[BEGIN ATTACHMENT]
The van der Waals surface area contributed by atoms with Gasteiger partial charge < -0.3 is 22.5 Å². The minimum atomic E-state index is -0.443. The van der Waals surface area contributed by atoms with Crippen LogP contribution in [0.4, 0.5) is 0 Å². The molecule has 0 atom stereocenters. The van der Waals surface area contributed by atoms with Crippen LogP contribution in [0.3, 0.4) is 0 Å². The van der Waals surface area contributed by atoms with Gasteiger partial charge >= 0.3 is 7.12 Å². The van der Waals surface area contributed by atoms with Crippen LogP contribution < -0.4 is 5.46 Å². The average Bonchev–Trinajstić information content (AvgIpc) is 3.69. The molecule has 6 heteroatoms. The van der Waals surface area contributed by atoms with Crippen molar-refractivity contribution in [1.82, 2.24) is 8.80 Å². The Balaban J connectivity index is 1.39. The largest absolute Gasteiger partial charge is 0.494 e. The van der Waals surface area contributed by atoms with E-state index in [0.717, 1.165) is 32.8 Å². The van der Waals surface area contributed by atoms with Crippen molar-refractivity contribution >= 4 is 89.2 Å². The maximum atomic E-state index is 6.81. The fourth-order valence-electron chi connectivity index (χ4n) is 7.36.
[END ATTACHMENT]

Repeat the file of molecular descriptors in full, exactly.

The van der Waals surface area contributed by atoms with Gasteiger partial charge < -0.3 is 22.5 Å². The minimum atomic E-state index is -0.443. The van der Waals surface area contributed by atoms with Crippen LogP contribution in [0.4, 0.5) is 0 Å². The molecule has 0 atom stereocenters. The van der Waals surface area contributed by atoms with Crippen LogP contribution in [0.3, 0.4) is 0 Å². The van der Waals surface area contributed by atoms with Gasteiger partial charge >= 0.3 is 7.12 Å². The van der Waals surface area contributed by atoms with Crippen LogP contribution < -0.4 is 5.46 Å². The average Bonchev–Trinajstić information content (AvgIpc) is 3.69. The molecule has 6 heteroatoms. The van der Waals surface area contributed by atoms with Crippen molar-refractivity contribution in [1.82, 2.24) is 8.80 Å². The Balaban J connectivity index is 1.39. The largest absolute Gasteiger partial charge is 0.494 e. The van der Waals surface area contributed by atoms with E-state index in [0.717, 1.165) is 32.8 Å². The van der Waals surface area contributed by atoms with Crippen molar-refractivity contribution >= 4 is 89.2 Å². The maximum atomic E-state index is 6.81. The fourth-order valence-electron chi connectivity index (χ4n) is 7.36.